World’s fifth largest automaker Hyundai Motor Co will soon add three plug-in hybrids to its portfolio and will also launch a long-range electric vehicle with a driving range of 311 miles (500 km) per charge after 2021. The three plug-in hybrid cars will be introduced by 2020 and Hyundai along with its sister partner Kia Motors will have 31 Eco-friendly vehicles, up from previously announced 28 models. The new product announcement comes after the concerns raised by investors on lagging behind rivals like Toyota, Tesla in the green car race. Globally Hyundai has eight battery-powered cars and two fuel-cell vehicles. With the new electric car the Korean car maker plans to take on the likes of Tesla which is slowly becoming the go to company to buy an electric car. In 2016, Hyundai Ioniq electric sedan was launched which was the company's first mass-market pure electric car but Ioniq's driving range is much shorter than the offerings from Toyota, General Motors and Tesla. Hyundai is also working on introducing the electric version of its Kona SUV with a driving range of 390 kms per charge in the first half of 2018. Korean automaker will also soon come up with its first dedicated electric vehicle platform, which will allow Hyundai and Kia to manufacture multiple models across various segments with longer driving range.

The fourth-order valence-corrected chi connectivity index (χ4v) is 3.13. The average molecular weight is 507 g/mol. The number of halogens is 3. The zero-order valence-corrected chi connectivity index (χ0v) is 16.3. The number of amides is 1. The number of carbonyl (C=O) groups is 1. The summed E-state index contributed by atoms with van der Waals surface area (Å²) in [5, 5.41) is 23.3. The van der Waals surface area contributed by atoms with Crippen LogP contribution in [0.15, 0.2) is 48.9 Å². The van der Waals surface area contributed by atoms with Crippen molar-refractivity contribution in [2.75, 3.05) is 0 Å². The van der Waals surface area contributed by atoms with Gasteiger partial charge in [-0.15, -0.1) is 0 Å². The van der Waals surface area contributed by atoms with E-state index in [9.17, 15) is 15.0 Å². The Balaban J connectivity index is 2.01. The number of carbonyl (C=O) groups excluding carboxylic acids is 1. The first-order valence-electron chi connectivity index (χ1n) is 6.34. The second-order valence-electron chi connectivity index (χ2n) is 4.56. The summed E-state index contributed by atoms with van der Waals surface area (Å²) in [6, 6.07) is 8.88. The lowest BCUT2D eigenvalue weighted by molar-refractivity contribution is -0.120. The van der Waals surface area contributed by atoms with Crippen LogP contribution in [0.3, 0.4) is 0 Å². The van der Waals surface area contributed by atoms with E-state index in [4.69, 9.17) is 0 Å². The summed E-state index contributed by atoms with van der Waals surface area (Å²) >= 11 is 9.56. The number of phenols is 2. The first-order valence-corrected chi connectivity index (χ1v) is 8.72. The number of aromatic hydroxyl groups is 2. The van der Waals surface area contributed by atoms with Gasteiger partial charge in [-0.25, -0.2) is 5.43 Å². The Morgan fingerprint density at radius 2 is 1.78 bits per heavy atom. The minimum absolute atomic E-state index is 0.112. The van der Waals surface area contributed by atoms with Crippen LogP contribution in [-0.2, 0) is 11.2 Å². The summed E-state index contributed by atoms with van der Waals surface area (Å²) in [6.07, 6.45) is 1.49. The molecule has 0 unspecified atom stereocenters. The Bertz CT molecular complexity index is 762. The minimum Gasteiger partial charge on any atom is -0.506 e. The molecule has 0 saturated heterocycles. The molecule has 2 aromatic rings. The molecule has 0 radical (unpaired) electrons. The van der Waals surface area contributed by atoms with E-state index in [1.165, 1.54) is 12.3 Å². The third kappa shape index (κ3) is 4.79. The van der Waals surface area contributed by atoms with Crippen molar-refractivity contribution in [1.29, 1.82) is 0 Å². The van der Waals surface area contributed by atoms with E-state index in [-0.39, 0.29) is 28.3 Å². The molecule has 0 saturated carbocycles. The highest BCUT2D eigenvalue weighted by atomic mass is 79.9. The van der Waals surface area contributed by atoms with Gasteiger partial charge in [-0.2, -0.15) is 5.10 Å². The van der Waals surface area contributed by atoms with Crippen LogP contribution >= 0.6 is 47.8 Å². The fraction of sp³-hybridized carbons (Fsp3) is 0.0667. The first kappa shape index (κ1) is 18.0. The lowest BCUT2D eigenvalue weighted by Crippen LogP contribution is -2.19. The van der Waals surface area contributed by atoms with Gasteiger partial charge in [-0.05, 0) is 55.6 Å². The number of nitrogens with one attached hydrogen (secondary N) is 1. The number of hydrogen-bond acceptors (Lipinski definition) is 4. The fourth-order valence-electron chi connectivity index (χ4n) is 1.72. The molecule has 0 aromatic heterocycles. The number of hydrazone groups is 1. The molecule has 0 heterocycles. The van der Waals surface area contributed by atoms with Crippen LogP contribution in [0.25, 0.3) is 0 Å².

Earlier, Hyundai had showcased its Tucson fuel cell concept SUV claiming a driving range of more than 800 kms under European standards. Hyundai Tucson with fuel cell technology will make its debut in Korea next year and will also be launched in the North American and European markets. The company has also confirmed the market launch of its Elec City bus that claims a drive range of 290 kms. It does believe that future belongs to electric buses and stated that over 98% of world's electric buses (173,000) are driven on Chinese roads only. About 18 different European cities have a strategy to electrify its public transport before 2025.
In the U.S, Los Angeles’ Metropolitan Transportation Authority last month unveiled its plan to invest about $138m on electric buses, with the goal of creating an emission-free fleet by 2030. July also saw Nitin Gadkari, India’s minister for road transport, meeting over 3,000 bus operators to opt for electric-powered vehicles over the standard diesel option.